Probing Question: Is cheese America's favorite food?

What did the taco say to the tortilla chip? "It's nacho problem." 

If that joke strikes you as really cheesy, you may be onto something: America is getting cheesier by the decade. Has cheese become one of our favorite national comfort foods?

Chicken and potatoes are still two of our staples, but there's no doubt that we're eating more cheese than ever before, explains Kerry Kaylegian, dairy foods research & extension associate in Penn State's department of food science. A recent report on food availability and consumption from the U.S. Department of Agriculture shows that the amount of cheese manufactured in the U.S. has nearly tripled since 1970, with mozzarella and cheddar accounting for well over half of the cheese produced.

Kaylegian, who teaches several Penn State courses related to cheesemaking and has built a national reputation as a judge in cheese competitions, says the increasing popularity of Italian and Mexican cuisines is behind this trend.

While the U.S. leads the world in cheese production, with over 4,000 tons churned out annually, we don't make the short list of leading cheese exporters in terms of our products' economic value, nor do we top the list of cheese-eating countries per capita. Care to guess who makes the world's most valuable cheeses? The French, bien sûr! And the Greeks eat the most cheese per person, with feta served with almost every meal.  

The difference between American cheese consumption and that of many European nations, says Kaylegian, can be summed up in two words: fast food. "We saw an increase in cheese consumption starting in the late '80s as fast food became more popular, including pizza, burgers, and tacos. However, now we are seeing a great increase in the number and variety of American-made artisanal cheeses as consumers are looking to have more of a connection with their food producers, want more local foods, and are looking for new flavors and textures in their foods."

Artisanal cheeses are those made by hand in smaller batches, using traditional craftsmanship handed down by skilled cheesemakers. "Artisanal doesn't necessarily mean a 'mom and pop' venture," clarifies Kaylegian. "Some larger, commercial manufacturers have started smaller artisanal lines within their company. While some of these cheeses are based on traditional recipes, some are newly created by the cheesemaker. Regardless, the key here is that these cheeses are a craft, a labor of love. For instance, Carr Valley Cheese has seven or eight plants in Wisconsin, but makes 'artisanal' cheese that we can buy at Wegmans in State College, Pennsylvania."

Whether from a large or small artisanal company, the resulting cheeses, some of them aged and ripened, are considered to have more distinct and nuanced flavors than those made in large-scale processing, notes Kaylegian.

"I believe that making cheese involves both science and art," she explains. "It's amazing to me how many different products you can make from the same vat of milk, whether it's from a cow, goat, sheep, water buffalo, or a mixture. Many beginner cheesemakers learn from a recipe that says 'Do this step for this amount of time or until this pH or other target is reached.' It's important for them to have an understanding of the chemical and microbiological changes that occur during different steps in cheesemaking and aging. But they also learn by feel -- and that's where the art comes into play."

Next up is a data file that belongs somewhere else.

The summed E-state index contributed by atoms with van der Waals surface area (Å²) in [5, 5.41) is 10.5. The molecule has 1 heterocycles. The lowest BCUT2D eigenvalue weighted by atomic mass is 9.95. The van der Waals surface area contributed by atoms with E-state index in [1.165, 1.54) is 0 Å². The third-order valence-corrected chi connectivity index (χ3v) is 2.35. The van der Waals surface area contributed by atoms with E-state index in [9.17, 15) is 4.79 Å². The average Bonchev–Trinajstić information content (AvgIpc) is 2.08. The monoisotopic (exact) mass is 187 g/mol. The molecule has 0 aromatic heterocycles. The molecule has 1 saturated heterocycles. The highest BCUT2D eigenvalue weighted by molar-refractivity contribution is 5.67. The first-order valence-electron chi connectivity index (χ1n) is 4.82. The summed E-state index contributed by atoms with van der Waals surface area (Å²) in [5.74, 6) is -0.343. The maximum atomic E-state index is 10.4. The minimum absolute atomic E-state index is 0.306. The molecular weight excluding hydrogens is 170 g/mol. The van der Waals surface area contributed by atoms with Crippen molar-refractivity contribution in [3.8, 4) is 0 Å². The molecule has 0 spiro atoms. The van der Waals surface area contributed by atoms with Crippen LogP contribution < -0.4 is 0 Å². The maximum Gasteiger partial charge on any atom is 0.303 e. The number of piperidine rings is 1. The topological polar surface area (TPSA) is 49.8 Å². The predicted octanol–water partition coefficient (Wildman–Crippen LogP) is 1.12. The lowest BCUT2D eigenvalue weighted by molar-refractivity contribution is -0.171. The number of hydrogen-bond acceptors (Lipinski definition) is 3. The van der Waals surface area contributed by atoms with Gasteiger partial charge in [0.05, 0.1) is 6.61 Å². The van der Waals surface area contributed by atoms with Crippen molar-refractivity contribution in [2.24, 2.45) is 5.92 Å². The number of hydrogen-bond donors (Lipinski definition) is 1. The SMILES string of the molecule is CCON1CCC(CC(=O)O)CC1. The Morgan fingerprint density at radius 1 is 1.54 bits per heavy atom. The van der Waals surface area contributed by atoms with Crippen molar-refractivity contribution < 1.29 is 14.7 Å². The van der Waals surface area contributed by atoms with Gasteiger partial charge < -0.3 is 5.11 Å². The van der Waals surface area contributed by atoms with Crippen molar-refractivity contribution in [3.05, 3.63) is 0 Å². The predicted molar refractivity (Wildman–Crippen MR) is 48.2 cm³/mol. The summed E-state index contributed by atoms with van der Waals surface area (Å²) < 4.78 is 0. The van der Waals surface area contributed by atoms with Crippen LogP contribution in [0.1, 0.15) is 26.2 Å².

Kaylegian advises large and small organizations in the industry, from the Mid-Atlantic Cheese Guild to the Penn State Cheese Club, and has judged the U.S. and World Cheese Championships. Recently, she was asked to chair the newly created PA Farm Show Cheese Competition

Kaylegian says the competition was created, in part, to showcase the growing number of artisan cheesemakers in the Commonwealth ("almost 120 and counting!") and to introduce consumers to the variety of high quality, locally made cheeses they're producing. Though Pennsylvania is the fifth-largest dairy-producing state in the country, it doesn't rank among the country's leading cheese producers (Wisconsin and California lead the pack) -- although some are determined to change that picture.

One of Pennsylvania's proud cheesemaking facilities is right here at Penn State, says Kaylegian. The Penn State Berkey Creamery, celebrating its 150th anniversary this year, has been selling cheese to the regional market since 1932.  Their highly popular cream cheese is "made the old-fashioned way," says Tom Palchak, longtime Creamery manager. "We press the cheese curds in cloth bags for four days before it's made into cream cheese."  The Creamery's ricotta cheese is made fresh with whole milk once a week, and "we age our cheddar cheese for nine months before it's sold." It takes a lot of milk to make cheese, reminds Palchak. "To make 100 pounds of cheddar cheese, you need 1,100 pounds of milk!"

"The world of cheese offers an empty canvas for the creativity of the cheesemaker to meet the increasing demand for new flavors and textures," says Kaylegian. "Cheesemakers have an amazing palette of bacteria, yeasts, molds, and process variables to develop unique cheeses that complement their milk, the seasons, their geographical location, their values, and their passions."

When it comes to working hard to fill a growing demand for all things creamy, crumbly and gooey, there's nothing cheesy about that.

 

Kerry E. Kaylegian is dairy foods research & extension associate in Penn State's department of food science, and can be reached at kek14@psu.edu.

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Last Updated August 25, 2016